Data Rights and the Government Contractor: Limited Data Rights

In our last post on intellectual property and government contracts, we went over a basic discussion about data rights and then addressed the matter of unlimited data rights for the government. As discussed, unlimited data rights basically give the government free rein to do as they wish with the data. More importantly, the FAR provides that such unlimited data rights are the government’s default rights. But there is a way to limit the government’s rights: limited data rights.

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Data Rights and the Government Contractor: An Introduction and Unlimited Data Rights

Ask any attorney, and there’s a good chance they’d agree with this statement: Intellectual property is a particularly complex area of law. Dealing with property rights in things that don’t physically exist, unsurprisingly, can result in a lot of confusion. Couple this with the labyrinthine regulations and rules concerning government contracts and procurements, and even the most experienced contractor can be left confused with a pounding headache.

To help clear up these murky waters, this post will be the first in a series of posts reviewing some of the basics of intellectual property rules in government contracts. We will start by going over data rights, as perhaps no subject in this field is more difficult than dealing with data rights. While I think we’re getting to the point in history where we can stop referring to computers and the internet as a novel technology (The internet as we know it is over thirty years old!), the law around data rights is still relatively new and rough around the edges. In this post, we will review the general concept and the rules regarding “unlimited rights” in data.

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House Passes 2020 NDAA

On Friday, July 12, 2019, the U.S. House of Representatives passed its version of the 2020 National Defense Authorization Act.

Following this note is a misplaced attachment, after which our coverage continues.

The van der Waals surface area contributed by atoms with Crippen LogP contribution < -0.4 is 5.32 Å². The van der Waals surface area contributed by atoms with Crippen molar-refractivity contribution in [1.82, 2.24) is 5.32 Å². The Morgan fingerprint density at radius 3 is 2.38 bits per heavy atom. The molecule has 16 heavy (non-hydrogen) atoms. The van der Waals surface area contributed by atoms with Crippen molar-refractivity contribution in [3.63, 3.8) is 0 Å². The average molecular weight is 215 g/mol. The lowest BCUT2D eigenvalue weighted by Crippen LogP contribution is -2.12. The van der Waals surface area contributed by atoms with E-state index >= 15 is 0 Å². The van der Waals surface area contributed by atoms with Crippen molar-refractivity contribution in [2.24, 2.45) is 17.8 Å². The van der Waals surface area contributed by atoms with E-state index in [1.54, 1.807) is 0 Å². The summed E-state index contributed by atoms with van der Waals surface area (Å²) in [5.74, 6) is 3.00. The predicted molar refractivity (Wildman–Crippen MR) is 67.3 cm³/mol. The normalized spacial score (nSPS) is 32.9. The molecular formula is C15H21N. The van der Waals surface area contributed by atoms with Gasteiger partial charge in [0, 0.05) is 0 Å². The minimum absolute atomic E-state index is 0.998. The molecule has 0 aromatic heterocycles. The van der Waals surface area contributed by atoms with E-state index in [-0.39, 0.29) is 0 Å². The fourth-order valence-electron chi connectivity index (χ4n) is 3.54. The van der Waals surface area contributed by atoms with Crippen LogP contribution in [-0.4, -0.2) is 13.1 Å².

While this passage may lead to an uncharacteristic political fight over appropriations, contractors will be watching whether the U.S. Senate and House bills ultimately agree upon the less politically-charged sections likely to impact their businesses.

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2020 NDAA: Contractors Supplying Technical Data to Receive Protection of Data Rights During Challenges, Again

The draft 2020 National Defense Authorization Act, if enacted, will revoke the government’s ability to exercise rights in technical data during a supplier’s challenge to the contracting officer’s decision as to the validity of the asserted “use or release restrictions” on that data. It would reinstate the previous safeguard afforded to data suppliers, allowing them to protect their valuable–and often irreplaceable–intellectual property rights unless and until the contracting officer’s decision to remove the restrictions is sustained.

Keep in mind, this is just a draft provision, as the Senate version of the 2020 NDAA doesn’t contain the provision discussed in this blog.

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Proprietary Information Proper Basis for Restricted Solicitation Terms

While the overarching goal of the federal procurement system is to provide as many opportunities for competition as possible, there are those instances where the unique circumstances of a procurement require limiting the pool of offerors.

In a recent decision, GAO determined that the need for proprietary maintenance information was a sufficient reason to limit competition.

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